Document Type

Article

Publication Date

1-1-2015

Abstract

Primary Cutaneous Peripheral T-Cell Lymphoma NOS (PTL-NOS) is a rare, progressive, fatal dermatologic disease that presents with features similar to many common benign plaque-like skin conditions, making recognition of its distinguishing features critical for early diagnosis and treatment (Bolognia et al., 2008). A 78-year-old woman presented to ambulatory care with a single 5 cm nodule on her shoulder that had developed rapidly over 1-2 weeks. Examination was suspicious for malignancy and a biopsy was performed. Biopsy results demonstrated CD4 positivity, consistent with Mycosis Fungoides with coexpression of CD5, CD47, and CD7. Within three months her cancer had progressed into diffuse lesions spanning her entire body. As rapid progression is usually uncharacteristic of Mycosis Fungoides, her diagnosis was amended to PTL-NOS. Cutaneous T-Cell Lymphoma (CTCL) should be suspected in patients with patches, plaques, erythroderma, or papules that persist or multiply despite conservative treatment. Singular biopsies are often nondiagnostic, requiring a high degree of suspicion if there is deviation from the anticipated clinical course. Multiple biopsies are often necessary to make the diagnosis. Physicians caring for patients with rapidly progressive, nonspecific dermatoses with features described above should keep more uncommon forms of CTCL in mind and refer for early biopsy.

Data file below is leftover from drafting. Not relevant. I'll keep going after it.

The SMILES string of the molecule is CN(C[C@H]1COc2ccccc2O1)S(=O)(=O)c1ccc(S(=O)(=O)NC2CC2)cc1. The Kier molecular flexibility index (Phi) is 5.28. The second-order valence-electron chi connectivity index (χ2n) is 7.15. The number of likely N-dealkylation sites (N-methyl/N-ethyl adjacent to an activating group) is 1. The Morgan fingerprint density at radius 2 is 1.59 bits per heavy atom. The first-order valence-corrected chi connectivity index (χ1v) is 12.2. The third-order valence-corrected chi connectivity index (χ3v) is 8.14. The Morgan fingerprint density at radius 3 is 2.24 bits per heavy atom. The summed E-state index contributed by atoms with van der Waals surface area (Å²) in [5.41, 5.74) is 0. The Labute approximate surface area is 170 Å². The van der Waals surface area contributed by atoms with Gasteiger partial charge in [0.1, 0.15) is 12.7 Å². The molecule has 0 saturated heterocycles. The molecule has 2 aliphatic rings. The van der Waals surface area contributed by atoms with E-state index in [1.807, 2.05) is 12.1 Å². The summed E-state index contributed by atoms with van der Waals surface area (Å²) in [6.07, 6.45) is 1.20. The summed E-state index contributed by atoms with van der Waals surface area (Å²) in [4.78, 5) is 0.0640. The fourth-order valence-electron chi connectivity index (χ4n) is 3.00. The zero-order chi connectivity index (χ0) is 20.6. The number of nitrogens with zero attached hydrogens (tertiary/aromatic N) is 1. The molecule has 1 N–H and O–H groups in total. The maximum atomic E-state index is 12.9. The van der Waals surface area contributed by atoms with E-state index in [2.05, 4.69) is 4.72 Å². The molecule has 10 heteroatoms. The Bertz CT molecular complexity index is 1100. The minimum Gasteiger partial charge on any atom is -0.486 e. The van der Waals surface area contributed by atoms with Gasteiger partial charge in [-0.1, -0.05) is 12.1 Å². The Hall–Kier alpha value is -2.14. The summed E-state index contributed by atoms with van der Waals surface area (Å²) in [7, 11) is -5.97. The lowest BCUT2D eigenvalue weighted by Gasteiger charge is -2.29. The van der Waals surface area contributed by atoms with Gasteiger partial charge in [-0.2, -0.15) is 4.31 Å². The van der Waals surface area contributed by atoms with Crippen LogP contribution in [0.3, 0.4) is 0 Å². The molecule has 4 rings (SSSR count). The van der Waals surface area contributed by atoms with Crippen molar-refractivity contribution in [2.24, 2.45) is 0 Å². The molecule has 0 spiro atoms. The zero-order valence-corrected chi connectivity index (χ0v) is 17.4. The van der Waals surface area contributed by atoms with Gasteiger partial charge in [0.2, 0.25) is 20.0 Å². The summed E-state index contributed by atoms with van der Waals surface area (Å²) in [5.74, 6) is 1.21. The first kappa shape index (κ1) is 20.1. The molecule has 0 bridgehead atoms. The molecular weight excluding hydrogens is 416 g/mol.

Publication Title

Case Rep Oncol Med

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